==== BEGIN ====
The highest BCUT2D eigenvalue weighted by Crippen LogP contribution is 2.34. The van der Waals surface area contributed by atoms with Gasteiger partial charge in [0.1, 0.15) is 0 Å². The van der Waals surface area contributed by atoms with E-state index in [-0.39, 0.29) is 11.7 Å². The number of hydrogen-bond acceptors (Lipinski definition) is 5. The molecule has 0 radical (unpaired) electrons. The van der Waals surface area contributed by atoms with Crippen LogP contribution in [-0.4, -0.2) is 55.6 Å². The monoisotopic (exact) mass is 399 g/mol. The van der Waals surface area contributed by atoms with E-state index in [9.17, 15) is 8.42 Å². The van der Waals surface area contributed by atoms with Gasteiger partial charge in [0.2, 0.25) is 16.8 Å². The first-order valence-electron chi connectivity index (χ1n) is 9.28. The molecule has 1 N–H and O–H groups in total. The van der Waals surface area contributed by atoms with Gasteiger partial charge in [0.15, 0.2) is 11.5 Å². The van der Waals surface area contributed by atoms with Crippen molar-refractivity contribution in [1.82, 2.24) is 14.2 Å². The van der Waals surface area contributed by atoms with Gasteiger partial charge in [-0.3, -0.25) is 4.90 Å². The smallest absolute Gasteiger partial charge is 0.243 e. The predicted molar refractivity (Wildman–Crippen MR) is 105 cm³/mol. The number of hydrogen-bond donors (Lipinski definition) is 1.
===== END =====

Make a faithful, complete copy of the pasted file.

The highest BCUT2D eigenvalue weighted by Crippen LogP contribution is 2.34. The van der Waals surface area contributed by atoms with Gasteiger partial charge in [0.1, 0.15) is 0 Å². The van der Waals surface area contributed by atoms with E-state index in [-0.39, 0.29) is 11.7 Å². The number of hydrogen-bond acceptors (Lipinski definition) is 5. The molecule has 0 radical (unpaired) electrons. The van der Waals surface area contributed by atoms with Crippen LogP contribution in [-0.4, -0.2) is 55.6 Å². The monoisotopic (exact) mass is 399 g/mol. The van der Waals surface area contributed by atoms with E-state index in [9.17, 15) is 8.42 Å². The van der Waals surface area contributed by atoms with Gasteiger partial charge in [0.2, 0.25) is 16.8 Å². The first-order valence-electron chi connectivity index (χ1n) is 9.28. The molecule has 1 N–H and O–H groups in total. The van der Waals surface area contributed by atoms with Gasteiger partial charge in [0.15, 0.2) is 11.5 Å². The van der Waals surface area contributed by atoms with Crippen molar-refractivity contribution in [1.82, 2.24) is 14.2 Å². The van der Waals surface area contributed by atoms with Gasteiger partial charge in [-0.3, -0.25) is 4.90 Å². The smallest absolute Gasteiger partial charge is 0.243 e. The predicted molar refractivity (Wildman–Crippen MR) is 105 cm³/mol. The number of hydrogen-bond donors (Lipinski definition) is 1.